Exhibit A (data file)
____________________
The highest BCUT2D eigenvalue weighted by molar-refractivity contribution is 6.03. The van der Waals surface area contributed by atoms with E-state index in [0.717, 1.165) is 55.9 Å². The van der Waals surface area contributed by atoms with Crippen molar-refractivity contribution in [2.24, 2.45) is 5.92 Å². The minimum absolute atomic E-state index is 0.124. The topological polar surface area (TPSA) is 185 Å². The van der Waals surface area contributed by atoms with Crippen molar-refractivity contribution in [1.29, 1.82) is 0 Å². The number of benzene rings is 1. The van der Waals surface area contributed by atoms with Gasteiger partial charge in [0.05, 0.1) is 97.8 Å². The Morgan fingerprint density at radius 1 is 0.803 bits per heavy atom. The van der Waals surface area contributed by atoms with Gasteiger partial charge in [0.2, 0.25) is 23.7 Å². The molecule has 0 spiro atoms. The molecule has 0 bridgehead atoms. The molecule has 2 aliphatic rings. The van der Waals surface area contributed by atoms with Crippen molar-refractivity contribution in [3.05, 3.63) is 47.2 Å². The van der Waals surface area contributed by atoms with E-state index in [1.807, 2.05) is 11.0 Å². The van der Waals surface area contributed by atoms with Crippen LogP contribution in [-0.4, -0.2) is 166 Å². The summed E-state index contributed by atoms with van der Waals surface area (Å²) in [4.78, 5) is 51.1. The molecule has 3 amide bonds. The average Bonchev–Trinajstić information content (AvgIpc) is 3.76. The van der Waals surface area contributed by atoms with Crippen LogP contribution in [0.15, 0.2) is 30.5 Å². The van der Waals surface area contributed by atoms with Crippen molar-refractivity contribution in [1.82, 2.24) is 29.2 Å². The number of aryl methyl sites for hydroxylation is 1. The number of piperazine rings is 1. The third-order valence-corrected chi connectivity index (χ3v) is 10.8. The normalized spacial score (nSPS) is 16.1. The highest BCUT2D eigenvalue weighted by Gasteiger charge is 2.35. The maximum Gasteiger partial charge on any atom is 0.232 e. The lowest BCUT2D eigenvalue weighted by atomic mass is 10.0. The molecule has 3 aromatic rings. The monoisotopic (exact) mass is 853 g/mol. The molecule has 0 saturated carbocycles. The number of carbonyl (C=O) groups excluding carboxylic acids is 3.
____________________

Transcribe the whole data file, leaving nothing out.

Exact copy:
The highest BCUT2D eigenvalue weighted by molar-refractivity contribution is 6.03. The van der Waals surface area contributed by atoms with E-state index in [0.717, 1.165) is 55.9 Å². The van der Waals surface area contributed by atoms with Crippen molar-refractivity contribution in [2.24, 2.45) is 5.92 Å². The minimum absolute atomic E-state index is 0.124. The topological polar surface area (TPSA) is 185 Å². The van der Waals surface area contributed by atoms with Crippen molar-refractivity contribution in [1.29, 1.82) is 0 Å². The number of benzene rings is 1. The van der Waals surface area contributed by atoms with Gasteiger partial charge in [0.05, 0.1) is 97.8 Å². The Morgan fingerprint density at radius 1 is 0.803 bits per heavy atom. The van der Waals surface area contributed by atoms with Gasteiger partial charge in [0.2, 0.25) is 23.7 Å². The molecule has 0 spiro atoms. The molecule has 0 bridgehead atoms. The molecule has 2 aliphatic rings. The van der Waals surface area contributed by atoms with Crippen molar-refractivity contribution in [3.05, 3.63) is 47.2 Å². The van der Waals surface area contributed by atoms with E-state index in [1.807, 2.05) is 11.0 Å². The van der Waals surface area contributed by atoms with Crippen LogP contribution in [-0.4, -0.2) is 166 Å². The summed E-state index contributed by atoms with van der Waals surface area (Å²) in [4.78, 5) is 51.1. The molecule has 3 amide bonds. The average Bonchev–Trinajstić information content (AvgIpc) is 3.76. The van der Waals surface area contributed by atoms with Crippen LogP contribution in [0.15, 0.2) is 30.5 Å². The van der Waals surface area contributed by atoms with Crippen molar-refractivity contribution in [1.82, 2.24) is 29.2 Å². The number of aryl methyl sites for hydroxylation is 1. The number of piperazine rings is 1. The third-order valence-corrected chi connectivity index (χ3v) is 10.8. The normalized spacial score (nSPS) is 16.1. The highest BCUT2D eigenvalue weighted by Gasteiger charge is 2.35. The maximum Gasteiger partial charge on any atom is 0.232 e. The lowest BCUT2D eigenvalue weighted by atomic mass is 10.0. The molecule has 3 aromatic rings. The monoisotopic (exact) mass is 853 g/mol. The molecule has 0 saturated carbocycles. The number of carbonyl (C=O) groups excluding carboxylic acids is 3.